Giving up avocado on toast won’t help wheelchair buy a home
Sitting in my car outside a ground-floor flat in Salford Quays, I felt my heart sink.
I hadn’t gone through the front door, the estate agent hadn’t even arrived, and I already knew my hour’s journey to view the property had been a complete waste of time.
The agent had assured me there was a single step and that I’d be able to use my portable wheelchair ramps to get into the flat.
Already, I could see there were not only multiple steps up to the front door, but also a large bush prevented me from putting any ramps in place. To add insult to injury, when the estate agent turned up, they asked if I needed to look inside before making an offer!
Although I’d had mixed viewing experiences before, this was the first time that I couldn’t even look inside a property.
This was the moment when I realised that finding an accessible home would be less than straightforward.
Not only is there a severe lack of accessible and affordable properties, but estate agents seem to lack any awareness of accessibility requirements.
The struggle for millennials to get on the housing ladder has often been discussed, with many blaming the ‘avocado-on-toast generation’ for their inability to own their own home.
Various commentators have claimed that if millennials simply gave up their Netflix subscriptions and take-away coffees, they’d easily be able to buy a house.
What frustrates me is that these arguments deny the reality of the situation. Private rents are so high that millennials are unlikely to be able to save for a deposit, while at the same time routinely being priced out of the market by investors. It is not merely an issue of changing one’s priorities.
A subset of millennials that get the worst deal of all is disabled millennials. They are often overlooked when it comes to discussions about the housing crisis, yet it has been estimated that 400,000 wheelchair users are living in homes that are neither adapted to suit their needs nor accessible.
There are 14.6million disabled people in the UK, on top of which there is an ageing population. By contrast, just 9% of homes in England currently provide the most basic accessibility features.
As a powered wheelchair user, even when visiting potential universities as a teen, a main concern was which ones could offer me suitable accommodation.
After lots of research, I was very fortunate that I found Selwyn College, Cambridge. I was reassured I’d be given a flat for my three years there, which meant I didn’t have to move all of my belongings and equipment out at the end of each term. The flat was gutted and fully adapted to suit my needs.
After graduating, I spent five years seriously looking for somewhere to live. I was working in Manchester and earning a decent wage, but having to find a property with two bedrooms (as I need a live-in personal assistant) meant that my money, whether renting or buying, would quickly be eaten up.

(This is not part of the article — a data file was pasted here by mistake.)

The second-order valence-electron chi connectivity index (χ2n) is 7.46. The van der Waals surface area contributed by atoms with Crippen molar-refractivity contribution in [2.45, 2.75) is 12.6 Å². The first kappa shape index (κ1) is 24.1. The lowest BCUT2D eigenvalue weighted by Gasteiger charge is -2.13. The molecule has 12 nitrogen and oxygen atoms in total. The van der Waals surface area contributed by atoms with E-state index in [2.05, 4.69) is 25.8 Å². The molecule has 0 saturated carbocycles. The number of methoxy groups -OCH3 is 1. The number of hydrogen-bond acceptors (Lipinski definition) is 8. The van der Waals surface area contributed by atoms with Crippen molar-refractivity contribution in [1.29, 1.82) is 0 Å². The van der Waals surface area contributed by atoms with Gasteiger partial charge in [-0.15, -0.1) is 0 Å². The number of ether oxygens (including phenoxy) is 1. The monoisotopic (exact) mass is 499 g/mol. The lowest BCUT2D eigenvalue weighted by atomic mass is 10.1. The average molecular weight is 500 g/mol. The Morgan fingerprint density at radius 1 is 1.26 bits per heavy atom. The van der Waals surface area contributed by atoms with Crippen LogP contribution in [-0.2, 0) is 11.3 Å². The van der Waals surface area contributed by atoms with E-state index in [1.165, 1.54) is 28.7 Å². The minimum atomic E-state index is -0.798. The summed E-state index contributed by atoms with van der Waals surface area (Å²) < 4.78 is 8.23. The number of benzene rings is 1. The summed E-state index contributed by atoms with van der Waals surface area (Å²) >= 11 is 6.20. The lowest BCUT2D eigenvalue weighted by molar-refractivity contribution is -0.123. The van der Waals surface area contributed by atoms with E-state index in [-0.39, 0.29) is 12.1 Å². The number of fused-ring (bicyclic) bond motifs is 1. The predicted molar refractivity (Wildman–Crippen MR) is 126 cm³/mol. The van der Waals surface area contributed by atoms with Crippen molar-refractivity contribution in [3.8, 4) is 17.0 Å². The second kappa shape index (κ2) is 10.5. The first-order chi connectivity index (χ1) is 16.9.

After a while, I grew tired of people asking me how I was getting on with my search. They were just taking an interest, but it only served to remind me that I hadn’t made any tangible progress. I felt like a failure.
People told me that I was being too fussy. I responded by showing them my criteria, which quickly silenced them as they had to agree there was nothing unnecessary on my list.
I was looking for a two-bedroom ground-floor flat in a relatively safe location, with a parking space for my vehicle, that could be adapted. I wasn’t looking for Buckingham Palace on a shoestring budget!
A big obstacle I faced was getting permission from landlords to make adaptations to communal areas. I had to secure any such permission before being able to make an offer.
On one occasion I missed out on a flat because I didn’t hear back from the landlord in time. Another time the landlord refused to allow me permission to get the communal doors made automatic, despite the fact that I would have been required to pay for the adaptation myself.
In my mid-twenties, another wheelchair user asked me if I had considered living in a care home, as housing options are so limited! Her matter-of-fact tone took my breath away, but now I see why she was resigned to the situation.
I didn’t imagine that, 10 years on from graduating, I would be living with my parents. Don’t get me wrong, there are many benefits to still living at home, but it feels like the independence I gained at university has been taken away and I’ve now reverted to my teenage self.
I stopped looking for an accessible property in 2018, due to a change in my circumstances and the overwhelming frustration I’d experienced over the previous five years.
I’m under no illusion that it will be hard to find a fully accessible home, but I am hopeful that when I restart my search, I will find one that can be adapted to my needs.
The government needs to take accessible housing concerns seriously and start addressing these issues in the UK’s housing strategy – and the time to act is now.
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